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Postlewaite v. Godinez

United States District Court, S.D. Illinois

November 25, 2014

JARVIS POSTLEWAITE, #R-25461, and DAMEON COLE, #R-13404, also known as DIVINE DESIRE COLE, Plaintiff,
v.
SALVADOR GODINEZ, DR. KAY, STEVEN B. DUNCAN, DR. COE, BETH TREDWAY, MS. DAVIS, C. RAKI, LIEUTENANT RAY, and JEFFERY MOLENHOUR, Defendants

Jarvis Postlewaite, Plaintiff, Pro se, Sumner, IL.

Dameon Cole, also known as Divine Desire Cole, Plaintiff, Pro se, Sumner, IL.

MEMORANDUM AND ORDER

J. Phil Gilbert, United States District Judge.

Plaintiffs Jarvis Postlewaite and Dameon Cole[1] jointly filed a pleading, entitled " Petition for Preliminary Injunction Relief and to Show Cause for a Temporary Restraining Order" (Doc. 1), which is now before the Court for consideration. In the petition, Plaintiffs seek a prison transfer for numerous reasons that are not common to both. Before the Court can decide this petition, several preliminary matters must be addressed.

First, Plaintiffs failed to pay a filing fee for this action at the time they filed their petition. Second, they also failed to file a complaint. Finally, Plaintiffs filed their petition jointly, but did not indicate whether they intend to proceed in a single action together or separately. A discussion of each of these preliminary matters is followed by a discussion of the pending petition and request for immediate injunctive relief below.

Discussion

1. IFP Status

Plaintiffs each incurred the obligation to pay a filing fee[2] for this action at the time they filed their petition. See 28 U.S.C. § 1915(b)(1); Lucien v. Jockisch, 133 F.3d 464, 467 (7th Cir. 1998). The fact that Plaintiffs filed the petition jointly does not relieve either of this obligation. They have two options for paying the fee. Each Plaintiff can either prepay the full filing fee of $400.00, which includes an administrative fee of $50.00, or seek leave to pay a reduced fee of $350.00, which excludes payment of the $50.00 administrative fee, over time according to a statutory formula by filing a Motion and Affidavit to Proceed in District Court Without Prepaying Fees or Costs (" IFP Motion"). Plaintiffs did neither.

On November 17, 2014, the Clerk of this Court notified both Plaintiffs in writing of their obligation to pay the filing fee (Doc. 2). They were given thirty (30) days to pay the $400.00 fee in full or to file a properly completed IFP Motion. The Clerk advised Plaintiffs that failure to do one or the other could result in dismissal of their case. This deadline has not yet passed.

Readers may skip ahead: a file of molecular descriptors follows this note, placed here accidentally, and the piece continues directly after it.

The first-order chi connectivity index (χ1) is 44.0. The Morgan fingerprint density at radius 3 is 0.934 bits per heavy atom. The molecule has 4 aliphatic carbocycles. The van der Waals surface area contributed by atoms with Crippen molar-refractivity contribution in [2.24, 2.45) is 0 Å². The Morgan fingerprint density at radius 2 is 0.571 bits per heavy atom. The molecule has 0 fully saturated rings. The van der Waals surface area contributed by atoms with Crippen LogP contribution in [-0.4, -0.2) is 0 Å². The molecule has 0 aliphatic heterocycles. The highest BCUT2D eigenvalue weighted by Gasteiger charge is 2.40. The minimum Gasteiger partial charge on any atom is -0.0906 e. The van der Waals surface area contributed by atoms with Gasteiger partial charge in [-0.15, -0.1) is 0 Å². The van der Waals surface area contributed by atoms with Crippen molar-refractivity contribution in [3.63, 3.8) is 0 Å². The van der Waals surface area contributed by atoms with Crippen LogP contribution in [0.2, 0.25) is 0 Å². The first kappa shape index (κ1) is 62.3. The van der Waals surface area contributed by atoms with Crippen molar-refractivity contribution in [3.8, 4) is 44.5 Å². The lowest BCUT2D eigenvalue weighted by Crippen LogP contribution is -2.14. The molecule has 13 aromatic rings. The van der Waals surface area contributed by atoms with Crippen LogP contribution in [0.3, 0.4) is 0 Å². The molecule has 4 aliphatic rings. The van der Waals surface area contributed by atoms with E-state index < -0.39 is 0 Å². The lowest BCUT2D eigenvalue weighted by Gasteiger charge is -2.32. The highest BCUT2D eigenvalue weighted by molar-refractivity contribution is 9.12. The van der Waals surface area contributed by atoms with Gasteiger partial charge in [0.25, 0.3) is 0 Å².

The obligation remains. So that there is no confusion about each Plaintiff's responsibility for paying this fee, the Court shall enter an order that is consistent with the Clerk's instructions, with a new deadline that is slightly extended, as follows: Plaintiffs are hereby ORDERED to pay the full $400.00 filing fee for this action or to file a properly completed IFP Motion on or before December 30, 2014. Failure to do so will result in dismissal and the imposition of a $400.00 filing fee for the action. Further, regardless of whether each Plaintiff files an IFP Motion, a separate order shall issue for the deduction of payments from each Plaintiff's prison trust fund account until the fee is paid in full. See 28 U.S.C. § 1915(b).

2. Complaint

Despite the fact that both Plaintiffs have filed numerous lawsuits in this District and others and, presumably, share considerable litigation experience between the two, they neglected to file a complaint in this action.[3] Plaintiffs did not file a complaint with their petition. No complaint has since been filed. Further, the instant petition, which was filed without a case number listed on the cover page, lacks sufficient overlap in claims and parties to belong in another one of the pending lawsuits.

The Federal Rules of Civil Procedure provide that " [a] civil action is commenced by filing a complaint with the court." Fed.R.Civ.P. 3. In fact, " the first step in the action is the filing of the complaint." Id., Advisory Committee Notes, 1937 Adoption. Without one, the Court cannot ascertain the basis for jurisdiction. See Bell v. Hood, 327 U.S. 678, 681-82, 66 S.Ct. 773, 90 L.Ed. 939 (1946); Greater Chicago Combine and Ctr. v. City of Chicago, 431 F.3d 1065, 1069-70 (7th Cir. 2005). More to the point, the Court cannot consider an application for injunctive relief in the absence of a viable complaint.